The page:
I’m still only on volume 2, but apart from three other short books I’ve read nothing else for the last couple of months. I’ve enjoyed every page a great deal, and was actually expecting stand alone novels, rather than series of books that formed a definite chronology. Everything I’ve read so far has been set in or near a place called Stay More, and I would strongly recommend reading these books in the order they were written, and persevering with all of them, even those that seems unconnected or difficult at first.

The books I’ve read so far are:

Lightning Bug
Some Other Place. The Right Place.
The Architecture of the Arkansas Ozarks
The Cockroaches of Stay More
The Choiring of the Trees
Butterfly Weed
When Angels Rest
Thirteen Albatrosses (or, Falling off the Mountain)



First thoughts on my new keyboard

I am testing out my new Logitech K760 keyboard. So far it types really well, and although it makes slightly more noise, I think I will be able to get used to that. What is great about it is that it is solar powered, and it can be paired with up to three devices, which pretty much deals with the issues I’ve had with my existing keyboard. I didn’t want to go back to a wired keyboard, but I seem to be having to recharge my batteries every week or so, and I’m fed up of having to keep switching to my really awful backup keyboard. I would also like to be able to use my keyboard with my iPad on occasion, and this one allows me to do just that. It’s also set out exact like an Apple wireless keyboard, so I don’t have to relearn any muscle memory – I can just start typing and everything just works.

So far so good, but I suppose I’ll not know for sure until I’ve typed something substantial with it. And also when I’ve used it during the winter, when there is less sun.

Bad Timing, Eureka, Insignificance and other such things

24rd August – From Rome with Love – Another Woody Allen film, and another one that I enjoyed without being totally bowled over by it. There is quite a lot going on, and the multiple narratives can get confusing at times, but it was well acted and directed, and I am certainly glad I watched it. One thing that struck me is that Woody Allen is looking really old (probably because he is), and I was also quite surprised by how much of this film was in Italian, as I wasn’t actually expecting that despite the title.

2nd September – Ab-normal Beauty – I’ve been meaning to watch this for ages, and it didn’t disappoint. It’s visually stunning, with a spellbinding soundtrack, and was obviously made with a lot of love. It’s an 18 rating (and deserves to be), but if you’re not put off by that (or by the fact it’s subtitled) then it is well worth a watch.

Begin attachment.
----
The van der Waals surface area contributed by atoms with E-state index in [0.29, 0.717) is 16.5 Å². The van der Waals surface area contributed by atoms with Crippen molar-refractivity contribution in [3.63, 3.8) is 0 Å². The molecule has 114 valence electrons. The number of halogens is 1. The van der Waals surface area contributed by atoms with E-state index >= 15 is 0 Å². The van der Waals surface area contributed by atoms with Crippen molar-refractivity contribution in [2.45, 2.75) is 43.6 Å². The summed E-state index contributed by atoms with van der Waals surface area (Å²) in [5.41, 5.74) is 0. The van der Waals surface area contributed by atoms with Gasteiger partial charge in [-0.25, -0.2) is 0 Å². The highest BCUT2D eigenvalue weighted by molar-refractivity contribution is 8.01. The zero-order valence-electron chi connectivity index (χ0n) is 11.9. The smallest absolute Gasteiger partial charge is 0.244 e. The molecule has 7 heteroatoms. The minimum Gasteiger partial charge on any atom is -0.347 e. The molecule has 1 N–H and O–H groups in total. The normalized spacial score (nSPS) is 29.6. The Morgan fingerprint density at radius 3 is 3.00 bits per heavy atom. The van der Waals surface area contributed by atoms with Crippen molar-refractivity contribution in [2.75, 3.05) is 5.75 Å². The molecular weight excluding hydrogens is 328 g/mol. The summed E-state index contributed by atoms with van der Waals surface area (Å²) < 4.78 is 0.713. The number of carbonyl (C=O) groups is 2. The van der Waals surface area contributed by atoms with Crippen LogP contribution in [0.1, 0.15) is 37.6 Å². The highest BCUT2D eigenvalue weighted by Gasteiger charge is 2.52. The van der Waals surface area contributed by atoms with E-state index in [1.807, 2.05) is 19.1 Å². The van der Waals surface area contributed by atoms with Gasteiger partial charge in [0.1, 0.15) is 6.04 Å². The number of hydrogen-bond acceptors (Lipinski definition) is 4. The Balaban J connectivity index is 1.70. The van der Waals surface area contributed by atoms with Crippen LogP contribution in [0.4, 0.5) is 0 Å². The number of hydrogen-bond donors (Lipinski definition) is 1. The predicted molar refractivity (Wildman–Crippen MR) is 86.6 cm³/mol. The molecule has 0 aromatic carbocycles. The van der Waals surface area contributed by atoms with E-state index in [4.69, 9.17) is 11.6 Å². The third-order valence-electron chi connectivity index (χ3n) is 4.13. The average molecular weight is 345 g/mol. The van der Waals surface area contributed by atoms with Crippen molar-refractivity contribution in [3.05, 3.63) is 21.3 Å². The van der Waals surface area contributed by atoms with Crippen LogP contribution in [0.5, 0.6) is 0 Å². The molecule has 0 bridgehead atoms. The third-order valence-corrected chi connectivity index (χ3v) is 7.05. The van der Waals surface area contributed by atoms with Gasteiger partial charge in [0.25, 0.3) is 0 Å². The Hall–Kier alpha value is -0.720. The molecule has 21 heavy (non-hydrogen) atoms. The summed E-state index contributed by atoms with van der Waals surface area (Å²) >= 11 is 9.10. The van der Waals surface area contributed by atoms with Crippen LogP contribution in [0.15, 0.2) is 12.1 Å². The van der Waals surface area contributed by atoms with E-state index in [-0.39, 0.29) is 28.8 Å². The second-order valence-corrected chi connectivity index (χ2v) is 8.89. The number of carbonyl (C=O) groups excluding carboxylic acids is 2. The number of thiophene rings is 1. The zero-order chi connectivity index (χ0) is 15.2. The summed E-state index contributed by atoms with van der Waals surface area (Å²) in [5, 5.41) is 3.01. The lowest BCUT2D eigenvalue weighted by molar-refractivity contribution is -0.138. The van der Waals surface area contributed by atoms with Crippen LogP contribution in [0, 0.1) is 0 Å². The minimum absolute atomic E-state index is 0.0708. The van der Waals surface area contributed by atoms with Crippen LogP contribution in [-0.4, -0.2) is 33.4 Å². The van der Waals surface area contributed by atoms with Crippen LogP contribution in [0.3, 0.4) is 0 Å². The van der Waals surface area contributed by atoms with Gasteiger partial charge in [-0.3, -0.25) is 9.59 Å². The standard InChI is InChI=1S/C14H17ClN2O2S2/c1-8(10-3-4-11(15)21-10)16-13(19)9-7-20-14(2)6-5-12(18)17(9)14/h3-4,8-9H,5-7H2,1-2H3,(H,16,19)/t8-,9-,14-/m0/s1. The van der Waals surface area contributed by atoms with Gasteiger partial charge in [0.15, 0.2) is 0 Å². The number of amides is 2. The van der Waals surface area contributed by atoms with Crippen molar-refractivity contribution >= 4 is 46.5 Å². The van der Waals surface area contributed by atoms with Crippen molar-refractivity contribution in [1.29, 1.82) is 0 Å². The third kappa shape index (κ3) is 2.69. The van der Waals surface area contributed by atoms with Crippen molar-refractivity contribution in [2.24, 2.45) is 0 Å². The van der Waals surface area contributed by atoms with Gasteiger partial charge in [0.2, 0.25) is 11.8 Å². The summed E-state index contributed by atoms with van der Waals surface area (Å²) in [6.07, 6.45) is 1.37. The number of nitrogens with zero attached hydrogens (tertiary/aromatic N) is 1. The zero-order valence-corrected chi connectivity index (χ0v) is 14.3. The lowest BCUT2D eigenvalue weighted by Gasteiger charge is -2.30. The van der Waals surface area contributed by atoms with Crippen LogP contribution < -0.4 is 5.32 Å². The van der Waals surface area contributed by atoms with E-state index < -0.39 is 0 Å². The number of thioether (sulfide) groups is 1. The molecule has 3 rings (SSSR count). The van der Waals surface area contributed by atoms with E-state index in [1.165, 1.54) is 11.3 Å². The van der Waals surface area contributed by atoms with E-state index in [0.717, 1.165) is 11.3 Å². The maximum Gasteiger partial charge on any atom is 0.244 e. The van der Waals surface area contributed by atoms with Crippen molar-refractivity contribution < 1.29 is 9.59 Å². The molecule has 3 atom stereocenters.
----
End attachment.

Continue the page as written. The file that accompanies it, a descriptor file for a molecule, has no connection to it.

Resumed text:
2nd September – Bad Timing – Jim O’Rourke’s Bad Timing is one of my all time favourite records, and was inspired by this film (or at least named after it). O’Rourke also named his next two albums after Nicolas Roeg films (Eureka and Insignificance), and I thought it might be interesting to watch all three films back to back (or as it turned out over a three day period) as I’ve recently listened to the albums they inspired. Bad Timing stars Art Garfunkel, and is what I would probably describe as a psychological thriller. It’s fairly non-linear, but does have a strong narrative once you assemble the component parts, and if you can get past some of the dubious 80s fashion sense then it is certainly very watchable. I think this is a film I want to watch more than once, and I have a feeling that repeated viewings may divulge more meaning.

3rd September – Eureka – As with Bad Timing, I know the music inspired by Eureka far better than the film itself. Eureka was actually the first Jim O’Rourke CD I bought (in 1999, when it came out). From Eureka I worked backwards to Bad Timing, and then further back to his more experimental work that probably influenced me more than anything else I currently listen to. Although I was impressed by Bad Timing (the film), I had no such expectations for Eureka, due to the very mainstream casting choices and the fact it was based on a true story that didn’t particularly engage me. The first ten minutes changed my mind, and I really think whoever wrote the blurb and designed the DVD cover for this one should have tapped into the darkness that is definitely present rather than try and sell it as yet another 80s blockbuster. I also think it could have done with some serious editing, as the pacing in the middle is far too slow for my tastes, but then I’ve always said 90 minutes is my perfect film length, and this adds around 35 minutes to that. All in all, it’s a watchable film, but one that I don’t particularly want to watch again any point soon.